In the Galaxy there are 64 Be X-ray binaries known to-date. Out of those, 42 host a neutron star, and for the reminder the nature of a companion is not known. None, so far, is known to host a black hole. There seems to be no apparent mechanism that would prevent formation or detection of Be stars with black holes. This disparity is referred to as a missing Be -- black hole X-ray binary problem. We point out that current evolutionary scenarios that lead to the formation of Be X-ray binaries predict that the ratio of these binaries with neutron stars to the ones with black holes is rather high F_NStoBH=10-50, with the more likely formation models providing the values at the high end. The ratio is a natural outcome of (i) the stellar initial mass function that produces more neutron stars than black holes and (ii) common envelope evolution (i.e. a major mechanism involved in the formation of interacting binaries) that naturally selects progenitors of Be X-ray binaries with neutron stars (binaries with comparable mass components have more likely survival probabilities) over ones with black holes (which are much more likely to be common envelope mergers). A comparison of this ratio (i.e. F_NStoBH=30) with the number of confirmed Be -- neutron star X-ray binaries (42) indicates that the expected number of Be -- black hole X-ray binaries is of the order of only 0-2. This is entirely consistent with the observed Galactic sample. Comment: 13 pages, ApJ 2009 (accepted)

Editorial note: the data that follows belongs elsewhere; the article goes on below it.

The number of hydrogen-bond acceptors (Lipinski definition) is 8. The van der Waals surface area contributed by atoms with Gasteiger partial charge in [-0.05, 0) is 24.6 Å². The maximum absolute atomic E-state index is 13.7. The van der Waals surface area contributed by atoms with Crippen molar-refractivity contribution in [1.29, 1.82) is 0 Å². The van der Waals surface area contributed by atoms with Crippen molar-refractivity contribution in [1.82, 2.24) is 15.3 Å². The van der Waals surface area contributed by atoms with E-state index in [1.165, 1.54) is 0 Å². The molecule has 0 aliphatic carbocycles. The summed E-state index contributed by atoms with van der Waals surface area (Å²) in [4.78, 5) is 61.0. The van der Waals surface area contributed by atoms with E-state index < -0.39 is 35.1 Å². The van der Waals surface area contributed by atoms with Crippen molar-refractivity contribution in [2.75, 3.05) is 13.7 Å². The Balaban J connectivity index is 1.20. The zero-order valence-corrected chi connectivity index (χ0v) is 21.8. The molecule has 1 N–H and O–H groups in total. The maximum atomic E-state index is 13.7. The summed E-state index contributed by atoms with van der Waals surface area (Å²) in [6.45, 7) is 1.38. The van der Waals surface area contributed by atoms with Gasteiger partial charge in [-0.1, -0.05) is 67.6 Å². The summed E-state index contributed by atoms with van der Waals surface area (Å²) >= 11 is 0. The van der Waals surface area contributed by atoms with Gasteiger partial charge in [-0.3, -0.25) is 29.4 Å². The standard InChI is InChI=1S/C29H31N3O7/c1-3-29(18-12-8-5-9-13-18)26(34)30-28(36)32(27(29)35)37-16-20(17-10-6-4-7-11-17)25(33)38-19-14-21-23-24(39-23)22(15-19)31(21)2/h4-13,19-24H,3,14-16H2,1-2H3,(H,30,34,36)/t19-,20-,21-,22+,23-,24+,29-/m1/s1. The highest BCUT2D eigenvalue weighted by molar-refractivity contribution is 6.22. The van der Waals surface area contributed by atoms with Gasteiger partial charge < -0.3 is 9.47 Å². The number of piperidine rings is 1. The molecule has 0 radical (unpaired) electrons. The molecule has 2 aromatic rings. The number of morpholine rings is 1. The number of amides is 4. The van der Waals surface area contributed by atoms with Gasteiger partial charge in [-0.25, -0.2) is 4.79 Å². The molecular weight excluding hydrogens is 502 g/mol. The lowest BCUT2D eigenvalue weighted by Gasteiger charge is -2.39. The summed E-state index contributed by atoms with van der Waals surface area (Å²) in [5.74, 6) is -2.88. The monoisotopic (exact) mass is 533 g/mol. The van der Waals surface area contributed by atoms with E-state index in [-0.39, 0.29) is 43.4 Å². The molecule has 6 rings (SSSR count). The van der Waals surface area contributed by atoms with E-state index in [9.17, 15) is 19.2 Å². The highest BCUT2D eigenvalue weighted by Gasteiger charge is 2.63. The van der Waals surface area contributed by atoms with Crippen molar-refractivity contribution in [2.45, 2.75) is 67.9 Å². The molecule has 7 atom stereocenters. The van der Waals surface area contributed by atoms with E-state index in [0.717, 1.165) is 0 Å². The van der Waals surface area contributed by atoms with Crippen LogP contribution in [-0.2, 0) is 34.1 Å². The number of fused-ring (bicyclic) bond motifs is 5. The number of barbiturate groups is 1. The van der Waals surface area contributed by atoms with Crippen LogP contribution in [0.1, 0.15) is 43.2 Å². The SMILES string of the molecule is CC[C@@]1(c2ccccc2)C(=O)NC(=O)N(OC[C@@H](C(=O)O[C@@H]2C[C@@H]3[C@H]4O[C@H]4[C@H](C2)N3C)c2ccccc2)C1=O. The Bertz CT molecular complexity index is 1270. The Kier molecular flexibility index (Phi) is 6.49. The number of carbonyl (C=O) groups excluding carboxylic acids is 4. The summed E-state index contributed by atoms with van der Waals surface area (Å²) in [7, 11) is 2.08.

Article
Coude spectra of K CMa in the red region show Hα and He i λλ5876, 6678 in emission. Each of the lines has two emission components but the helium lines have no detectable absorption feature in between. While the Hα emission peaks are separated by 160 km sec⁻¹, the helium lines are separated by 400 km sec⁻¹. A simple model is proposed to account for the behavior of these emission lines.